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Charlotte Amalie
Monday, October 2, 2023
HomeNewsLocal newsMinor Oil Spill Reported at Limetree Bay

Minor Oil Spill Reported at Limetree Bay

Limetree Bay Terminal personnel contained a minor oil spill Saturday (Photo by Susan Ellis).

Ten gallons of #6 fuel oil that spilled into the sea at Limetree Bay Terminal last Saturday morning was remediated by floating barriers and absorbents, according to Jamal Nielsen, spokesman for the V.I. Department of Planning and Natural Resources.

DPNR was notified of the incident by the U.S. National Response Center and the U.S. Coast Guard who “handled it,” he said.  According to Nielsen, the spill occurred around 8:30 a.m. when a line was disconnected at the dock, allowing oil to flow into the bay on St. Croix’s south shore. Limetree personnel dispatched booms and applied absorbents to remove the liquid.

Nielsen said the V.I. Territorial Emergency Management Agency (VITEMA) was notified and DPRN sent a team to observe the area Tuesday to ensure the clean up was completed.

Lt. Trevor Siperek of the NRC operations office said, in case of a spill or environmental event, it would be up to the V.I. Government to notify the media and public. NRC, operating within the U.S. Department of Agriculture, reports spills and other events only to federal and local government agencies and it is up to them to alert the public.

As of Tuesday, the Environmental Protection Agency had not been notified of the leakage, said EPA spokesman Elias Rodriguez. They may not have been advised because the amount was small or because the U.S. Coast Guard took care of it, he said.

“When checking with our sources, no oil spills were reported to the EPA,” Rodriguez said.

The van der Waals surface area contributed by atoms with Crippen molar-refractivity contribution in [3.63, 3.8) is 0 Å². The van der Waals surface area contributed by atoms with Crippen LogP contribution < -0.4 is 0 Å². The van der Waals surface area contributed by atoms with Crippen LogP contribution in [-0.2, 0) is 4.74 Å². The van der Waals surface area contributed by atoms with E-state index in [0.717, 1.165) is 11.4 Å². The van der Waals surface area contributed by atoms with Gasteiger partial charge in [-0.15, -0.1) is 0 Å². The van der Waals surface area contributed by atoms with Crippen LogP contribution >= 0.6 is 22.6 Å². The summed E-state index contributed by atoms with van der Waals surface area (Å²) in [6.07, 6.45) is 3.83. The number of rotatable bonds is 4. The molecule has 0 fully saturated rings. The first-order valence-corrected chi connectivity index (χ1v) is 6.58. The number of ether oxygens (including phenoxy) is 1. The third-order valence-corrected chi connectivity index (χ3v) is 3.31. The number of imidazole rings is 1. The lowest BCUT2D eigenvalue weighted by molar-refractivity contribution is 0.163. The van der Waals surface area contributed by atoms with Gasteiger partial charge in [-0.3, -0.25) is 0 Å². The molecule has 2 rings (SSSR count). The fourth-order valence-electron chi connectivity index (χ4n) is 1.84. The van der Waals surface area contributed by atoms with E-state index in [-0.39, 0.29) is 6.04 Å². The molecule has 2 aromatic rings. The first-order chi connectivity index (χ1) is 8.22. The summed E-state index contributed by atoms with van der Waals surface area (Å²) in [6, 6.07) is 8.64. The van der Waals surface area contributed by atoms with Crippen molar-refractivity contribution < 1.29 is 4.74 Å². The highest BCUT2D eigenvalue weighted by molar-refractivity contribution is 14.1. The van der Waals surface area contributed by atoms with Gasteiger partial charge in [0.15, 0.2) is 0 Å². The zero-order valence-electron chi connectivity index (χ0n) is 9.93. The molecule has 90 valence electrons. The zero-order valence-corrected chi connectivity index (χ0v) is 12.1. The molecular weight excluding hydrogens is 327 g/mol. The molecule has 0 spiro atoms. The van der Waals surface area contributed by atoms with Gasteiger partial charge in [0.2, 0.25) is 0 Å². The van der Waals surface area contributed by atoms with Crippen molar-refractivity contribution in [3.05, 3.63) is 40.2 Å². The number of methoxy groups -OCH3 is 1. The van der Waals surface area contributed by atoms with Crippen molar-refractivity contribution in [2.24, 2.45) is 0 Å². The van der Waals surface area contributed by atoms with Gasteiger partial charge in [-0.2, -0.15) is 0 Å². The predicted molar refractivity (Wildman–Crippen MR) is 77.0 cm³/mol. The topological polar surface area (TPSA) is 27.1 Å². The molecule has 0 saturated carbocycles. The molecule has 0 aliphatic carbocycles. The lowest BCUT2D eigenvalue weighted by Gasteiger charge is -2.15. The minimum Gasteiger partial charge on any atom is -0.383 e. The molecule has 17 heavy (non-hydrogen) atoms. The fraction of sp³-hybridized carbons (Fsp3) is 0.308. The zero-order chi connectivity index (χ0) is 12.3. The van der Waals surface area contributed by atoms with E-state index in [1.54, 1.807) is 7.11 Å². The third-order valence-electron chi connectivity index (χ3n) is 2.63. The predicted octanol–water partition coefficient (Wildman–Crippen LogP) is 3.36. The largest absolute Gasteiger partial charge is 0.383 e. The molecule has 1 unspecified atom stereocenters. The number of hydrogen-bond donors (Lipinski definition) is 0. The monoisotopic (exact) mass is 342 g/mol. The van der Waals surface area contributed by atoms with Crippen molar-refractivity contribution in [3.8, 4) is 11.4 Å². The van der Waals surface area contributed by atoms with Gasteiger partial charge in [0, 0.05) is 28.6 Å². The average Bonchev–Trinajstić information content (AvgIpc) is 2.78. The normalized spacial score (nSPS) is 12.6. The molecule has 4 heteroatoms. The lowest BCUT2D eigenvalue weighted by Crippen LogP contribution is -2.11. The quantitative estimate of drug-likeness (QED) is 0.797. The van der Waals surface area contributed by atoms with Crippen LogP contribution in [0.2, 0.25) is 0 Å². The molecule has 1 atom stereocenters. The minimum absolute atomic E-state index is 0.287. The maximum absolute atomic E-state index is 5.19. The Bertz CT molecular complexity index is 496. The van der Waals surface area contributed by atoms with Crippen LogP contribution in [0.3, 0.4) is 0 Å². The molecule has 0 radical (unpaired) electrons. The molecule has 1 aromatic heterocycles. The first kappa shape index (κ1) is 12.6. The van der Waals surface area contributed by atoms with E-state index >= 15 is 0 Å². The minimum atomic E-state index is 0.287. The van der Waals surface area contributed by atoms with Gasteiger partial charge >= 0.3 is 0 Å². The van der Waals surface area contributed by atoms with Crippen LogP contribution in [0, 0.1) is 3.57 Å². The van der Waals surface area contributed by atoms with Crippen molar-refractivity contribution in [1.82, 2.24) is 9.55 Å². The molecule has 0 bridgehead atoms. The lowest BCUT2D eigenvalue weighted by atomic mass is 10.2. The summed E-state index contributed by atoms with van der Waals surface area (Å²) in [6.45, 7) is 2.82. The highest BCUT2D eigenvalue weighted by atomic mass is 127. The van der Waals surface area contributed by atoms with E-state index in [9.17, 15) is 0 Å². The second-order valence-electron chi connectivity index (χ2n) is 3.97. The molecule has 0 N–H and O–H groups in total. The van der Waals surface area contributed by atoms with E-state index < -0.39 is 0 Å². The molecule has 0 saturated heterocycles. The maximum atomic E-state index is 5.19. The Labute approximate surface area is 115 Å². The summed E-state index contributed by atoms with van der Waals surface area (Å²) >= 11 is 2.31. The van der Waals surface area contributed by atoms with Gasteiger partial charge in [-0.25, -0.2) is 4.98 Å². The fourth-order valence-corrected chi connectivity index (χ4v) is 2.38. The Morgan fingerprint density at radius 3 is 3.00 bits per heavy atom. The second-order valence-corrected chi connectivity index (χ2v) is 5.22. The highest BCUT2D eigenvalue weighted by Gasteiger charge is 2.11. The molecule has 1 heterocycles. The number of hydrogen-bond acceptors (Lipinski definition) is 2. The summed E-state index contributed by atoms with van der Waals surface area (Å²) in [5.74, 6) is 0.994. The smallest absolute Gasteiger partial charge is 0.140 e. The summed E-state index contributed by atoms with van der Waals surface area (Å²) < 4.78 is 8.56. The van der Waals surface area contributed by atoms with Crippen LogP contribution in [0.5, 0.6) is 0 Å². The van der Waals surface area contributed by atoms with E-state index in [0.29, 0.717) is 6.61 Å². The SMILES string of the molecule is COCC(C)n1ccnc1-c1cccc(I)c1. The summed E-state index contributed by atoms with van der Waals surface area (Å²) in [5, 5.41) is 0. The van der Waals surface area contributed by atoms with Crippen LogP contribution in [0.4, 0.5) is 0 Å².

A message left for Limetree Bay management was not returned.

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  1. May we assume that a citation was issued to the person who disconnected the pipe by the Coast Guard? There was no reference to any such citation in Susan Ellis’ report. Considering that the Coast Guard has issued citations for spills as little as 4 ounces in the past, one would certainly hope that they would issue one for a 10 gallon spill!

    Please, Source, have your reporters as relevant questions so that your stories don’t continue to leave out significant facts. Actually drill down into the details of the stories. Surely basic curiosity would lead reporters to ask more of the obvious questions than they have in the past. Your articles consistently leave so many obvious questions unanswered.

  2. To Anonymous
    citations are not left with individuals but to the corporation as should be. If remediation and training or disciplinary actions need to take place. It would be up to the Corporation. Also exact cause not given since the Lime Tree elected to try to hide this matter from the public. It May be due to failed equipment and not the operator. They are the ones that should have spoken to the people of the Virgin Islands by way of the media. THEY ARE THE ONES THAT SHOULD HAVE CLEANED UP THE SPILL IN THE FIRST PLACE !!! Which gives the impression they do not have in place a emergency response plan. Something they are mandated by federal law to have. OSHA should have been notified as well.